Brissie_lions From , joined Dec 1969, posts, RR: Posted (13 years 4 weeks 17 hours ago) and read 920 times:
OK guys and gals I need some ideas here.
My other half, who I have just gotten back together with, has thrown an idea at me which I think is too good to knock back. Seeing as he earns over $100k per annum, he has said to me that if I want to quit work that is sweet, as he already owns his own home and we would simply move there, after kicking out the tenants.
I have said many a time that I would love to be able to quit work so that I could do what I want to do, but usually in jest. But it seems it may just now actually happen.
For a long time I have also wanted to do something along the lines of voluntary work (a couple of times a week) but have been stuck as to what to do exactly. I have thought of a couple of things, but would welcome serious ideas from any of you guys. I would be wanting to do something that is kickbacked and relaxed and doesn't require "dirty" work.
What I have come up with so far is:
* Princess Margaret Hospital for Children - seeing as I love kids and love to run amok with them.
* RAAF War Veterans Home - coz the old codger's love to get on the piss during the day and have a laugh, but mainly coz I have the utmost respect for them and there are a lot of them who have no-one else to talk to and that.
PerthGloryFan From Australia, joined Oct 2000, 751 posts, RR: 0 Reply 2, posted (13 years 4 weeks 13 hours ago) and read 891 times:
Becoming a kept man are we?
Lucky sod - can't see my spouse ever earning $100k pa to keep me in the manner to which I'm accustomed!
If you're referring to the RAAF Vets Home in Bullcreek on Leach Hwy, the RAAF Assoc. Aviation Museum is also there - so keeping with the aviation theme of this site I'm sure they would appreciate any volunteering that you could contribute.
The curator is (was?) a Mr Clarke (can't remember his first name) who is also an instructor in the Air Training Corps (Air Cadets). They also are always in need of volunteer instructors - great fun. Ok, it's organised on miltary type lines but is in fact a civvy organisation - both my kids (boy & girl) both had a great time socially and picked up many skills they are applying now in their young adult lives.
CPDC10-30 From United Kingdom, joined Feb 2000, 4761 posts, RR: 25 Reply 4, posted (13 years 4 weeks 1 hour ago) and read 875 times:
Well, go for it only if you are SURE that it won't cause a problem in the relationship. If things go sour, probably the first thing to be said would be "well, I'm supporting you" etc. My father makes a similar amount of money but mom has never considered quitting work.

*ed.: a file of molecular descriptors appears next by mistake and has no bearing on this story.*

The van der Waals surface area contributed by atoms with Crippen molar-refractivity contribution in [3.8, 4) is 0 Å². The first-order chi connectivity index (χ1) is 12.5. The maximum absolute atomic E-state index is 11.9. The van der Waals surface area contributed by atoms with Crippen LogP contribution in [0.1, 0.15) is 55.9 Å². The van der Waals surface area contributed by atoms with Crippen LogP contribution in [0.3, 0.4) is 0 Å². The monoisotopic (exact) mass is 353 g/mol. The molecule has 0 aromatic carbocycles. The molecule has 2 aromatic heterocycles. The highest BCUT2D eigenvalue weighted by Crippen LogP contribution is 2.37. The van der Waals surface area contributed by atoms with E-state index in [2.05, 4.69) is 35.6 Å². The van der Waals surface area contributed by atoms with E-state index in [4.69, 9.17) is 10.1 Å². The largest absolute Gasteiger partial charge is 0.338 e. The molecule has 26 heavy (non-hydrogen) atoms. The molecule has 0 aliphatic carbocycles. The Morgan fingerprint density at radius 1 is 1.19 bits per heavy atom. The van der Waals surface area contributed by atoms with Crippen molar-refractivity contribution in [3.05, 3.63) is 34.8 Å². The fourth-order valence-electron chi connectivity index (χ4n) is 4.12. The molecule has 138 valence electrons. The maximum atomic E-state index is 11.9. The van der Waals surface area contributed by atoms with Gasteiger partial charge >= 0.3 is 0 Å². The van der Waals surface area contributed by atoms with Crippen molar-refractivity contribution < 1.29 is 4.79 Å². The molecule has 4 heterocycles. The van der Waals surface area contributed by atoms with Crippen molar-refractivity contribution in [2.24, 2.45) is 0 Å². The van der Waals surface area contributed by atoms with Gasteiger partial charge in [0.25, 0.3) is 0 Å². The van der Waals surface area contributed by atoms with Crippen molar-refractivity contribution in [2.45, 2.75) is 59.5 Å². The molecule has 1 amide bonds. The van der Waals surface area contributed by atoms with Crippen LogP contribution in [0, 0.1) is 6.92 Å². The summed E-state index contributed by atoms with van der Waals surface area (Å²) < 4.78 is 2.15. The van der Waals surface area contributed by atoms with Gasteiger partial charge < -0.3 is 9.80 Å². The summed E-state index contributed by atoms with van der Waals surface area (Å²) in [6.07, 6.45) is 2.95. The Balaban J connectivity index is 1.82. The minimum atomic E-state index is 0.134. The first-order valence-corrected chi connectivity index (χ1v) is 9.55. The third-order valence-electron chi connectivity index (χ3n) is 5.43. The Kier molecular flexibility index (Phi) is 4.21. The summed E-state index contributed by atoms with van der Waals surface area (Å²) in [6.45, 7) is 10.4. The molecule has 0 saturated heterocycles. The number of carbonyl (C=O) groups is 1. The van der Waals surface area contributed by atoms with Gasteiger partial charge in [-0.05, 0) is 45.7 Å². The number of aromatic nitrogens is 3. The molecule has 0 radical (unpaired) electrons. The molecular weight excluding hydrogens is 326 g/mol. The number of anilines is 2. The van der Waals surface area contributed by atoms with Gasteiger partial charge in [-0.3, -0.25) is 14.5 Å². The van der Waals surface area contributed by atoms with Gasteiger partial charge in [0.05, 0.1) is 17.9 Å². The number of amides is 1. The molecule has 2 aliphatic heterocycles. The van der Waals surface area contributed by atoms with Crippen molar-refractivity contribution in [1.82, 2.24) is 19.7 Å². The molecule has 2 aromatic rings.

But then, if he's a complete sweetheart it shouldn't matter. If you've just got back together, wait at least a year though to let things sort themselves out.
And be prepared to do a similar thing for him in the future. My signifigant other (of 2+ years) and I are already trying to work out our grad school and career plans so that we can support each other.
Copper1 From Canada, joined Jun 2000, 439 posts, RR: 1 Reply 7, posted (13 years 3 weeks 6 days 2 hours ago) and read 854 times:
Here we have a program called Meals on Wheels. It is designed for volunteers to take hot meals to shut ins. For many of these people it is the only chance they get to have a good hot meal and maybe even a bit of company.
Most of these shut ins are elderly folks who for the most part are alone.
Our senior citizens deserve to be looked after. They are the ones that fought for our freedom and they now find themselves fighting to maintain their dignity. Help a senior citizen, Lord knows they helped us.
Starship From South Africa, joined Nov 1999, 1098 posts, RR: 15 Reply 8, posted (13 years 3 weeks 6 days 1 hour ago) and read 853 times:
Just make sure you have a plan B if things don't work out. Personally, I think the elderly folks are more appreciative than the kids (you never know - they might even leave you "a little something" in their will) and they are a wealth of information.
However, be prepaired to listen to the same stories being repeated over and over. On the other hand couldn't you split your time between the two?
But, if I were you, I would pursue that flying career. At the end of the day, you will have a far greater sense of achievement. If you don't do it now, you might just regret it later and then it will be too late.
Rai From Canada, joined Feb 2008, 0 posts, RR: 0 Reply 9, posted (13 years 3 weeks 5 days 8 hours ago) and read 848 times:
Your profile suggests that you frequent this place quite often, which means you have way too much time on your hands. If you really felt the need to help the needy, then why didn’t you do so before, mate?